Located in the Bole region of the city, this is what is known as a traditional restaurant in Ethiopia, where local food is served and nightly live music, song and dance performances are given to an enthusiastic crowd daily at 8pm.
If this sounds a little too much for you, then I highly suggest giving it ago, loved by tourists and locals a like, it really is one of the best things to do in Addis Ababa.
#5 Explore the Excellent Ethnographic Museum
Definitely one of the best museums in Addis Ababa, the Ethnographic Museum is located within the beautiful grounds of the city’s main university campus.
Head through the stone archway and follow the path, until you reach a noticeably ornate building, once Haile Selassie’s palace and now part of the faculty of Sciences.
Once inside, pay your entrance fee (100 Birr) and head up the stairs to enjoy the 2 floors of great exhibitions.
#6 Go for a Jog in Mezscel
Definitely one of the best things to do in Addis Ababa, if you want to do as the locals do, is head to the famous Mezscel Square for a jog!
With rows of tiered seating embedded into the ground, many locals train here and every afternoon after 4pm, the park is beset by those getting fit!
It’s a fascinating site, perhaps only topped in Addis by the Mezscel Celebration, which also takes place in this area every year on September 28th.
A religious procession, observed by the Ethiopian Orthodox community, this is a walking spectacle inspired by the cross of Jesus, or in Amharic, the Mezscel.
Fancy taking a day trip from Addis Ababa? Why not check out Entoto Mountain. Hire a taxi to take you up there and then enjoy the amazing views of the city it gives and the churches that sit at the top.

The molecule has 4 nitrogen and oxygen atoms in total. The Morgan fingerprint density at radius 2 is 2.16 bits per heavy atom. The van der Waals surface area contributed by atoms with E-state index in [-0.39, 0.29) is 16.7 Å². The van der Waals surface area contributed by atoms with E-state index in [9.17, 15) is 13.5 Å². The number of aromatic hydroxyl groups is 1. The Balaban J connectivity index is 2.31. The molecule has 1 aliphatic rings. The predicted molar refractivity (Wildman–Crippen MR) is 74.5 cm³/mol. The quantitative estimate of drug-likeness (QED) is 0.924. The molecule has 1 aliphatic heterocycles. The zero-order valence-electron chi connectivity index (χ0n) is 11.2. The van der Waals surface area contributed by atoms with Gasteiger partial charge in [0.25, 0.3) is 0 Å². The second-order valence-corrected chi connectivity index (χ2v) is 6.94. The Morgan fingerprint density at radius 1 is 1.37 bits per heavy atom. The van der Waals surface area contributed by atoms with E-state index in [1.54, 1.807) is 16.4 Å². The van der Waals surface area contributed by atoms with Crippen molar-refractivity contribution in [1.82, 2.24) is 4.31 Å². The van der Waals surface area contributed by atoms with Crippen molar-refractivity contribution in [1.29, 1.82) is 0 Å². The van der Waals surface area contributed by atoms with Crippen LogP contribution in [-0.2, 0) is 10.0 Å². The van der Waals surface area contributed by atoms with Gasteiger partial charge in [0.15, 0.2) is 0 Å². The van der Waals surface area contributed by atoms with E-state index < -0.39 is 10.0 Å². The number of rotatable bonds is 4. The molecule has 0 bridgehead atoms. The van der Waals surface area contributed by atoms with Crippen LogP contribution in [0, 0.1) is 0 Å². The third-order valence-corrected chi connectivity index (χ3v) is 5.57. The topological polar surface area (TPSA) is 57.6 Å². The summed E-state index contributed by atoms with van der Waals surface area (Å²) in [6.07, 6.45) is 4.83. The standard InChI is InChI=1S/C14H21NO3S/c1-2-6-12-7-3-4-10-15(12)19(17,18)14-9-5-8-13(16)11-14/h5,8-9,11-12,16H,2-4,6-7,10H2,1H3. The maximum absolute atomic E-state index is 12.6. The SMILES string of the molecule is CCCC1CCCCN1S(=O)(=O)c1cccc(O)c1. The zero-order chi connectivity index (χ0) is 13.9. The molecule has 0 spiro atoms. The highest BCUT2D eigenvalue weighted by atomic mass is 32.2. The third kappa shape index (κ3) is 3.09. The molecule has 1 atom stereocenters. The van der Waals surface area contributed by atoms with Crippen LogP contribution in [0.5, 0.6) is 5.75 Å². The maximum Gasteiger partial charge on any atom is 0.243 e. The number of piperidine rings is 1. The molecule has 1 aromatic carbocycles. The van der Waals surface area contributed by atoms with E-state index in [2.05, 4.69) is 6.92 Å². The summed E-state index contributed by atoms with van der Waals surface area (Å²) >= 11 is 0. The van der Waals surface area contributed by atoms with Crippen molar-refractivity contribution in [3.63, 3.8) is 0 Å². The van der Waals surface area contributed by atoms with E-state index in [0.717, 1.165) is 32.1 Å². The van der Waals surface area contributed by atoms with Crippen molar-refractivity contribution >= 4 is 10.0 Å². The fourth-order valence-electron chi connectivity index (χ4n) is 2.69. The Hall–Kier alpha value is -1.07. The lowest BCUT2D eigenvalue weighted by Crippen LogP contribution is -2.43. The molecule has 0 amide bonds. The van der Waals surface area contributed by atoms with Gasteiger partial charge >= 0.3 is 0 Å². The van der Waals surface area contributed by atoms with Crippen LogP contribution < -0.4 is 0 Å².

#7 Witness the Devotees at St George’s Church
As with most places in Ethiopia, visiting ancient churches and witnessing the unfolding spectacle of the devoutly religious people who flock to them on a daily basis, is part of the course!
In the capital it’s no different and a visit to St George’s Church – another of the city’s main religious edifices – is certainly one of the top things to do in Addis Ababa.
You can either just stand at the gates and watch those praying against on the stone walls of the entrance arches, or venture inside (100 Birr) to tour the church and its attached museum.
Commissioned by Emperor Menelik II to commemorate the defeat of the Italians, Haile Selassie was crowned here, so there’s a fair bit of history to explore as well.
LOOKING FOR A BUDGET TOUR IN ETHIOPIA?
If you’re interested in an unforgettable, well-priced tour in Ethiopia with guides you can trust, then email me at [email protected] with details of where you want to go and I’ll send you my top recommendations – simple!
#8 Try Not to Get Robbed in the Market!!
Supposed to be the largest market in Africa (quite a claim) the cacophony and chaos of the capital’s market – the Merkato – is a big hit on the list of things to do in Addis Ababa.
Stretching for miles, with each street or section dedicated to specific items, you’re sure to find what you’re looking for here, or at least to have an eye-boggling time!
Just don’t take too many valuables with you – this place is renowned for its pick-pockets too!
If that sounds too hectic for you however, there is an alternative market – Shira – which is a clothes market offering better souvenir shopping.
It is smaller, but you’ll need to get a taxi as it’s quite far out of the city centre near the foot of Entoto mountain.
Read More: Is Solo Female Travel in Ethiopia Safe?
#9 Have a Night out at Fendika
Run by the incredibly talented and Ethiopian artistic pioneer, Melaku Belay, heading to Fendika is a must while you’re in Addis.
Leading Ethiopian cultural and contemporary performance artist, Melaku started this incredible space from scratch and it now hosts almost nightly performances (Friday’s are the best night to go) and boasts some permanently occupied gallery spaces too.
A strong force in the creative life of the country, Melaku is working hard to maintain the artistic heritage of his beloved homeland, combining this with a range of international and modern influences.